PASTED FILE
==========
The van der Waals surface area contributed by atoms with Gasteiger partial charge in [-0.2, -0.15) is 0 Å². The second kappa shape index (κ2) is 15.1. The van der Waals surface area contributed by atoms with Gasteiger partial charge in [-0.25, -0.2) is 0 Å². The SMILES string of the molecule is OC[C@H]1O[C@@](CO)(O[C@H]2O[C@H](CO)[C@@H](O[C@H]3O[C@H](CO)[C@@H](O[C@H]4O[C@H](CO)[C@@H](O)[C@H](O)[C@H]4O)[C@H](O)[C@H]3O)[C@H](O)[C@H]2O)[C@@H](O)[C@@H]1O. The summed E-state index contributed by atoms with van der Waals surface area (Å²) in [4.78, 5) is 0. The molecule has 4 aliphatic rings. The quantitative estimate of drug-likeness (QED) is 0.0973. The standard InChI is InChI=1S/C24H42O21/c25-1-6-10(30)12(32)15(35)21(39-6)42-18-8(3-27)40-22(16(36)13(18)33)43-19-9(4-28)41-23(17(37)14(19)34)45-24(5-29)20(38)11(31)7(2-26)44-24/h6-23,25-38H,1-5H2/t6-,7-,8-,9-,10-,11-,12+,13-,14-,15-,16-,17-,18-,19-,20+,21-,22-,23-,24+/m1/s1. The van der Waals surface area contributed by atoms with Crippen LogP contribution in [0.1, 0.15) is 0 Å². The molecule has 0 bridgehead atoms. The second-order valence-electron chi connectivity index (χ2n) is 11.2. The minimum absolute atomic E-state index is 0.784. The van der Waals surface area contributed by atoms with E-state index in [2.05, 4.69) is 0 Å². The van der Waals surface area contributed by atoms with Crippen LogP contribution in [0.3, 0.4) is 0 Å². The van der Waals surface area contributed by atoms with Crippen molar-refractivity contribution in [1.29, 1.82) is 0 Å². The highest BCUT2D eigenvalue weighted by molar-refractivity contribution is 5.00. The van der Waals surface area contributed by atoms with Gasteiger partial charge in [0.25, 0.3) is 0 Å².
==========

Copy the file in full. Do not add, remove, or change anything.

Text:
The van der Waals surface area contributed by atoms with Gasteiger partial charge in [-0.2, -0.15) is 0 Å². The second kappa shape index (κ2) is 15.1. The van der Waals surface area contributed by atoms with Gasteiger partial charge in [-0.25, -0.2) is 0 Å². The SMILES string of the molecule is OC[C@H]1O[C@@](CO)(O[C@H]2O[C@H](CO)[C@@H](O[C@H]3O[C@H](CO)[C@@H](O[C@H]4O[C@H](CO)[C@@H](O)[C@H](O)[C@H]4O)[C@H](O)[C@H]3O)[C@H](O)[C@H]2O)[C@@H](O)[C@@H]1O. The summed E-state index contributed by atoms with van der Waals surface area (Å²) in [4.78, 5) is 0. The molecule has 4 aliphatic rings. The quantitative estimate of drug-likeness (QED) is 0.0973. The standard InChI is InChI=1S/C24H42O21/c25-1-6-10(30)12(32)15(35)21(39-6)42-18-8(3-27)40-22(16(36)13(18)33)43-19-9(4-28)41-23(17(37)14(19)34)45-24(5-29)20(38)11(31)7(2-26)44-24/h6-23,25-38H,1-5H2/t6-,7-,8-,9-,10-,11-,12+,13-,14-,15-,16-,17-,18-,19-,20+,21-,22-,23-,24+/m1/s1. The van der Waals surface area contributed by atoms with Crippen LogP contribution in [0.1, 0.15) is 0 Å². The molecule has 0 bridgehead atoms. The second-order valence-electron chi connectivity index (χ2n) is 11.2. The minimum absolute atomic E-state index is 0.784. The van der Waals surface area contributed by atoms with E-state index in [2.05, 4.69) is 0 Å². The van der Waals surface area contributed by atoms with Crippen LogP contribution in [0.3, 0.4) is 0 Å². The van der Waals surface area contributed by atoms with Crippen molar-refractivity contribution in [1.29, 1.82) is 0 Å². The highest BCUT2D eigenvalue weighted by molar-refractivity contribution is 5.00. The van der Waals surface area contributed by atoms with Gasteiger partial charge in [0.25, 0.3) is 0 Å².